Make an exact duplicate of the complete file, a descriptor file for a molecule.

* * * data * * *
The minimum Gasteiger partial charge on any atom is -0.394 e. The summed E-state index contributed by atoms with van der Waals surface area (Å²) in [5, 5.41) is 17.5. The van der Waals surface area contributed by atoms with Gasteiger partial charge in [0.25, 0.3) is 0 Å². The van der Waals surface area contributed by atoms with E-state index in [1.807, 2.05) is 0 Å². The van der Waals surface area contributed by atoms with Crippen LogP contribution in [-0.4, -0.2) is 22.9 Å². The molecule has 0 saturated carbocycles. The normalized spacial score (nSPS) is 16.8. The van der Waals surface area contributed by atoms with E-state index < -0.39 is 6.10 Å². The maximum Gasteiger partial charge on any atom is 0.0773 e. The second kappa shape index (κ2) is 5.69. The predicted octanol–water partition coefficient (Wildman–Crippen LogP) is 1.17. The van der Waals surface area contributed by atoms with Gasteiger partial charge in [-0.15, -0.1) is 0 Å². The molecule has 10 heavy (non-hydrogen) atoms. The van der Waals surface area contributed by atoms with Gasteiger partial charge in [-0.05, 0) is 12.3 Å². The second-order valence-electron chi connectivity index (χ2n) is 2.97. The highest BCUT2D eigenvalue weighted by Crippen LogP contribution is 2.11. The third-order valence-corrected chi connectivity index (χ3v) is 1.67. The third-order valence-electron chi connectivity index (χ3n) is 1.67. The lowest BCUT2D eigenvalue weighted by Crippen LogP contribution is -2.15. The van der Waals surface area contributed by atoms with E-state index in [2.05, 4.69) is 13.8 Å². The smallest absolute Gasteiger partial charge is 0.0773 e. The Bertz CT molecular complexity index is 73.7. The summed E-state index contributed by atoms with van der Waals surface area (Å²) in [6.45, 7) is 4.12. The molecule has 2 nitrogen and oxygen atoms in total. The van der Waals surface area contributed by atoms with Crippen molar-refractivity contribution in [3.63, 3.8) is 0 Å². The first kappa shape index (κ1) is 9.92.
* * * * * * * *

The minimum Gasteiger partial charge on any atom is -0.394 e. The summed E-state index contributed by atoms with van der Waals surface area (Å²) in [5, 5.41) is 17.5. The van der Waals surface area contributed by atoms with Gasteiger partial charge in [0.25, 0.3) is 0 Å². The van der Waals surface area contributed by atoms with E-state index in [1.807, 2.05) is 0 Å². The van der Waals surface area contributed by atoms with Crippen LogP contribution in [-0.4, -0.2) is 22.9 Å². The molecule has 0 saturated carbocycles. The normalized spacial score (nSPS) is 16.8. The van der Waals surface area contributed by atoms with E-state index < -0.39 is 6.10 Å². The maximum Gasteiger partial charge on any atom is 0.0773 e. The second kappa shape index (κ2) is 5.69. The predicted octanol–water partition coefficient (Wildman–Crippen LogP) is 1.17. The van der Waals surface area contributed by atoms with Gasteiger partial charge in [-0.15, -0.1) is 0 Å². The molecule has 10 heavy (non-hydrogen) atoms. The van der Waals surface area contributed by atoms with Gasteiger partial charge in [-0.05, 0) is 12.3 Å². The second-order valence-electron chi connectivity index (χ2n) is 2.97. The highest BCUT2D eigenvalue weighted by Crippen LogP contribution is 2.11. The third-order valence-corrected chi connectivity index (χ3v) is 1.67. The third-order valence-electron chi connectivity index (χ3n) is 1.67. The lowest BCUT2D eigenvalue weighted by Crippen LogP contribution is -2.15. The van der Waals surface area contributed by atoms with E-state index in [2.05, 4.69) is 13.8 Å². The smallest absolute Gasteiger partial charge is 0.0773 e. The Bertz CT molecular complexity index is 73.7. The summed E-state index contributed by atoms with van der Waals surface area (Å²) in [6.45, 7) is 4.12. The molecule has 2 nitrogen and oxygen atoms in total. The van der Waals surface area contributed by atoms with Crippen molar-refractivity contribution in [3.63, 3.8) is 0 Å². The first kappa shape index (κ1) is 9.92.